# Plotting Part of a wave in a particular way

So I have magnetic hystersis loop data that looks like the first attached picture. The X scale is a current that runs from the left to the right back to the left. However, it it is instead plotted against a "calculated" x wave, it looks like the second image. I seek to replicate the first image without having to load an x wave. I thought myself clever with a solution with this code.

function flipdat()

wave testwave1='wave1'
variable totpoints=numpnts(testwave1) //wave being inspected
make/o/n=(TOTPOINTS/2) testwave1a  //make 2 waves, each half the points of the source wave
make/o/n=(TOTPOINTS/2) testwave1b
wave testwave1a
wave testwave1b
Duplicate/o/r=(0,(totpoints/2)-1)testwave1, testwave1a //from 0-1/2 of the full points, make a new wave
Duplicate/o/r=(totpoints/2,totpoints-1) testwave1, testwave1b //from 1/2- full points , make the second wave
reverse/p testwave1b // reverse the second wave so that the second half  is upside down, like the first image
string graphname
prompt  Graphname," what is the Unique name of the graph?"
doprompt "Naming your graph" Graphname                               //give the graph a unique name
Display/k=1/N=\$graphname/W=(100,0,3000,1000) testwave1a   //make a graph with the first wave
appendtograph/w=\$graphname testwave1b   // append to the first waves' graph the second one

end

the propblem is that the graph ends up looking like my third picture. even though the data points for the duplicated "testwave1b" run from 0-40 on a table, they plot at 40-80 because that is what they were in the original wave. I think it has to do with some some dimensional stuff, since I ran into a similar problem with the reverse function, which was handily solved with the /p flag. I can see how it would be convenient to have a graph piece retain its absolute points in space in most cases, but in my case I need it to shift itself to start at 0, just like the other piece.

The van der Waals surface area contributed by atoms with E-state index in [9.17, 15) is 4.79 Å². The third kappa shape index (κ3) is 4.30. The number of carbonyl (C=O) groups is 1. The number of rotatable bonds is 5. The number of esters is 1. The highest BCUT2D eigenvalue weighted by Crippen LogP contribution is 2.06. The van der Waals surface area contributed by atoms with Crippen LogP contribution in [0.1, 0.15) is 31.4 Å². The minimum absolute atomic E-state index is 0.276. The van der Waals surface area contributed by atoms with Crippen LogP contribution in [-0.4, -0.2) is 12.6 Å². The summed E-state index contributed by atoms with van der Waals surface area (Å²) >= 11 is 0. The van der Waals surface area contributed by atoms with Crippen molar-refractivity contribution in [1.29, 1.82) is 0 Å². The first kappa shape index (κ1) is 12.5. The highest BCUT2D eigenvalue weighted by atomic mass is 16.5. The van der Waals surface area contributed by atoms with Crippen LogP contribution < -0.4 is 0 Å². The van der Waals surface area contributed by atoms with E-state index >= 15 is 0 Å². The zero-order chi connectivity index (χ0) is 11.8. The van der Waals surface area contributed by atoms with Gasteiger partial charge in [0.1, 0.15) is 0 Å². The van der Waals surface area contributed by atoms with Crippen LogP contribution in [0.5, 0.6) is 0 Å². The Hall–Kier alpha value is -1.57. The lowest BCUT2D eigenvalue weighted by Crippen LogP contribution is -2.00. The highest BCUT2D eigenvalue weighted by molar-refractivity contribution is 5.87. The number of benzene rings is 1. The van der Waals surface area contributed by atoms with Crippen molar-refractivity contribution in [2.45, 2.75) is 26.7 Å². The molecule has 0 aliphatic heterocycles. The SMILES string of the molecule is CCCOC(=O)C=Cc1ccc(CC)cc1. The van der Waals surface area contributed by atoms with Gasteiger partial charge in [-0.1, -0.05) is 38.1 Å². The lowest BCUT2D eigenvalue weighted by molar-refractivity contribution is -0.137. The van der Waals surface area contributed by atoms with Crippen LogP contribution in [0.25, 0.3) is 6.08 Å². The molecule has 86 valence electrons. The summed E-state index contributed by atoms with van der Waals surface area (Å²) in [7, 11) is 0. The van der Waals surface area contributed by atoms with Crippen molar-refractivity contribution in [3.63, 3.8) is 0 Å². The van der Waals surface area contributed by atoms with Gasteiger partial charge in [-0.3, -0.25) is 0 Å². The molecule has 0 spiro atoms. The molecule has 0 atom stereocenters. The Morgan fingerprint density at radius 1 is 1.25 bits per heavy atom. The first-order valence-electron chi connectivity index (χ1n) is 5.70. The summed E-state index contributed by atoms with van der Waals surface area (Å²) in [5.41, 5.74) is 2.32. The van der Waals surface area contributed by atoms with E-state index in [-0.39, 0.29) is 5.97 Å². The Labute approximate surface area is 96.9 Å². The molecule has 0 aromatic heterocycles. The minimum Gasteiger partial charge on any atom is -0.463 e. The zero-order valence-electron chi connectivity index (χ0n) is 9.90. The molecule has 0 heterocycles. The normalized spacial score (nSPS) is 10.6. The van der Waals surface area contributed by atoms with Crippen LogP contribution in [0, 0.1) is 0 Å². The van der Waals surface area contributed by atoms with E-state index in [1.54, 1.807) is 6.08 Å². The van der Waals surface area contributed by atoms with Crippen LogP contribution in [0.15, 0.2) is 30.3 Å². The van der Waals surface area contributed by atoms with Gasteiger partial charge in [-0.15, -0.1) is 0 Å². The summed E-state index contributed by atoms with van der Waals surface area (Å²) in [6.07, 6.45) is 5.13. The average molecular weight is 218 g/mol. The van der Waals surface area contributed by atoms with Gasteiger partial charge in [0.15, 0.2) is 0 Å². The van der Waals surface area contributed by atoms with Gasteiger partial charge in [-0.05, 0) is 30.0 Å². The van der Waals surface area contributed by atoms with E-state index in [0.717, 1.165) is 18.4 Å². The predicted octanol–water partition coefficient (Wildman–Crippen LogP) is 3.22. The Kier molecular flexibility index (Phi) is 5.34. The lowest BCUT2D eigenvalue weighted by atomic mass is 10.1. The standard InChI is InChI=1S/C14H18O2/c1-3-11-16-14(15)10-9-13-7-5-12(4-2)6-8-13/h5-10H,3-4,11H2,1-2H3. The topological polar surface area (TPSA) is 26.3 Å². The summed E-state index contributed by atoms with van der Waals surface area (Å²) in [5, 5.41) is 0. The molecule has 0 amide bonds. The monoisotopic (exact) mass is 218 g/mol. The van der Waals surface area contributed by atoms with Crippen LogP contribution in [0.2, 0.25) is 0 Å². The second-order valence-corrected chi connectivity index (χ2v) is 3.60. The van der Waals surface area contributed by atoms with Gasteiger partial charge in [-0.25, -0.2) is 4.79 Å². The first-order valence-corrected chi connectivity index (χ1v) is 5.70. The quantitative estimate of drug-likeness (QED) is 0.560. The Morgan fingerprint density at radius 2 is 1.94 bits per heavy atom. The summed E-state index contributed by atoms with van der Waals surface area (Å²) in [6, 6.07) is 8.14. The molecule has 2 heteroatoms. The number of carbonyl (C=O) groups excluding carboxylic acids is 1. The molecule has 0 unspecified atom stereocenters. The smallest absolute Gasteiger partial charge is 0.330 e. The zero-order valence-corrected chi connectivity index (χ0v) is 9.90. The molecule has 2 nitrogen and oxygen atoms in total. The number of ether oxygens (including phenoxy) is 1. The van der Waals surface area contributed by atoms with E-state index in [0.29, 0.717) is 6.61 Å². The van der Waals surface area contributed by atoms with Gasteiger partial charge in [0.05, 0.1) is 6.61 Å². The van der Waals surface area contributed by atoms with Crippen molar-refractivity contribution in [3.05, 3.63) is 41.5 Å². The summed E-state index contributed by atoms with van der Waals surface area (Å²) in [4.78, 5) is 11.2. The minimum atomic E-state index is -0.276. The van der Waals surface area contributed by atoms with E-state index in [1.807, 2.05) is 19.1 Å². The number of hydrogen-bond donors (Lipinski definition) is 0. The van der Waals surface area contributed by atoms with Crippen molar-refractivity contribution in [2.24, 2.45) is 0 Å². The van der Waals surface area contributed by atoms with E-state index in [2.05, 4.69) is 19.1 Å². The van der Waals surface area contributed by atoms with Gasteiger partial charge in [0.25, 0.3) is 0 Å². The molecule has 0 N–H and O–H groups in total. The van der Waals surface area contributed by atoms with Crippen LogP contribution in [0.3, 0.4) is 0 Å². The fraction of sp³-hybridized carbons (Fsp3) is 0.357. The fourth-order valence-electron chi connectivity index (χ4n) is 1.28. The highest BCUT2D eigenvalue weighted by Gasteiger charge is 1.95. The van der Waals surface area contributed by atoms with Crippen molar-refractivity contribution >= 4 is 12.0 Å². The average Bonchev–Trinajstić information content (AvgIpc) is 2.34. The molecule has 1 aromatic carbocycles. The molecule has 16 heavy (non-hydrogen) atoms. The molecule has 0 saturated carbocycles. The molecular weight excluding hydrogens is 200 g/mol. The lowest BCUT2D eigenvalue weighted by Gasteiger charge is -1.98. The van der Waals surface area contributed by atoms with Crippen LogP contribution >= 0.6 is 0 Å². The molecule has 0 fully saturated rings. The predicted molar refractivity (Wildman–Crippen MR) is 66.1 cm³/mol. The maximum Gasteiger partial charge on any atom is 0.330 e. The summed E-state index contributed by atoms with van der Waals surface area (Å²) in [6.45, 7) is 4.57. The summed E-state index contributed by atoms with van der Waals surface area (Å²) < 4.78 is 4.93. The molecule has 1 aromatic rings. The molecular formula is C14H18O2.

I'm sure there is something easy I'm msssing, but I hope ya'll can help, Thanks!
You can either use the SetScale operation on the second wave to change it's offset to -40 in the wave scaling itself, or you can use ModifyGraph offset={-40,0} to offset just the trace but not the wave itself. If that doesn't do what you need, you'll likely get better answers if you post an Igor experiment containing the data you want to plot.
Use the SetScale operation. Change the scaling on the second wave to start at 40 and increment with a negative step size. This will reset it to plot correctly as an overlay on a graph of the first wave.

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J. J. Weimer
Chemistry / Chemical & Materials Engineering, UAH